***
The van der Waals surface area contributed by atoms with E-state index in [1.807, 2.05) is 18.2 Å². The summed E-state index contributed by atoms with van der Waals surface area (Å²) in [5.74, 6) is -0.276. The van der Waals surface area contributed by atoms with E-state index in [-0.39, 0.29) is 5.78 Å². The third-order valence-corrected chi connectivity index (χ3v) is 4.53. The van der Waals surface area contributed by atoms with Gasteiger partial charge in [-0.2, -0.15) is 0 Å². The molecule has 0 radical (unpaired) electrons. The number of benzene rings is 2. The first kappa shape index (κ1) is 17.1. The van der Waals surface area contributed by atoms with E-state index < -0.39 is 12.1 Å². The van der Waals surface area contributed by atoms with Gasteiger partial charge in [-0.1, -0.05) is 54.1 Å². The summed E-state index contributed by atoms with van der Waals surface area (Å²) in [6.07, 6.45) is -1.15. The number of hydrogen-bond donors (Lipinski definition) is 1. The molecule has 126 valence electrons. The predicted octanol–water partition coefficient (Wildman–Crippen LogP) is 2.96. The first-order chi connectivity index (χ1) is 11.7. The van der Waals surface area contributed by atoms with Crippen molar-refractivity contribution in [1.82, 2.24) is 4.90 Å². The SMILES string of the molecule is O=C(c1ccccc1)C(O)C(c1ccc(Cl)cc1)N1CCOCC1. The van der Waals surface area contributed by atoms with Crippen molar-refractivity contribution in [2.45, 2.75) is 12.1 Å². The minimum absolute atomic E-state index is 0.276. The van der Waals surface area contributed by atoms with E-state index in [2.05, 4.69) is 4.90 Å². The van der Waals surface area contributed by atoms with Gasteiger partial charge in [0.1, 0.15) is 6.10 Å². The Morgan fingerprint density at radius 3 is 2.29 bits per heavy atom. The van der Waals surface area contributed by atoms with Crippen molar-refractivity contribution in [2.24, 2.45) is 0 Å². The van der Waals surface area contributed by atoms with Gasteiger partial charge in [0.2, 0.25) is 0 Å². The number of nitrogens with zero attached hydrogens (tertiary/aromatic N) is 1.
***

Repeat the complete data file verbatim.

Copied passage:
The van der Waals surface area contributed by atoms with E-state index in [1.807, 2.05) is 18.2 Å². The summed E-state index contributed by atoms with van der Waals surface area (Å²) in [5.74, 6) is -0.276. The van der Waals surface area contributed by atoms with E-state index in [-0.39, 0.29) is 5.78 Å². The third-order valence-corrected chi connectivity index (χ3v) is 4.53. The van der Waals surface area contributed by atoms with Gasteiger partial charge in [-0.2, -0.15) is 0 Å². The molecule has 0 radical (unpaired) electrons. The number of benzene rings is 2. The first kappa shape index (κ1) is 17.1. The van der Waals surface area contributed by atoms with E-state index < -0.39 is 12.1 Å². The van der Waals surface area contributed by atoms with Gasteiger partial charge in [-0.1, -0.05) is 54.1 Å². The summed E-state index contributed by atoms with van der Waals surface area (Å²) in [6.07, 6.45) is -1.15. The number of hydrogen-bond donors (Lipinski definition) is 1. The molecule has 126 valence electrons. The predicted octanol–water partition coefficient (Wildman–Crippen LogP) is 2.96. The first-order chi connectivity index (χ1) is 11.7. The van der Waals surface area contributed by atoms with Crippen molar-refractivity contribution in [1.82, 2.24) is 4.90 Å². The SMILES string of the molecule is O=C(c1ccccc1)C(O)C(c1ccc(Cl)cc1)N1CCOCC1. The van der Waals surface area contributed by atoms with Crippen molar-refractivity contribution in [2.45, 2.75) is 12.1 Å². The minimum absolute atomic E-state index is 0.276. The van der Waals surface area contributed by atoms with E-state index in [2.05, 4.69) is 4.90 Å². The van der Waals surface area contributed by atoms with Gasteiger partial charge in [0.1, 0.15) is 6.10 Å². The Morgan fingerprint density at radius 3 is 2.29 bits per heavy atom. The van der Waals surface area contributed by atoms with Crippen molar-refractivity contribution in [2.24, 2.45) is 0 Å². The van der Waals surface area contributed by atoms with Gasteiger partial charge in [0.2, 0.25) is 0 Å². The number of nitrogens with zero attached hydrogens (tertiary/aromatic N) is 1.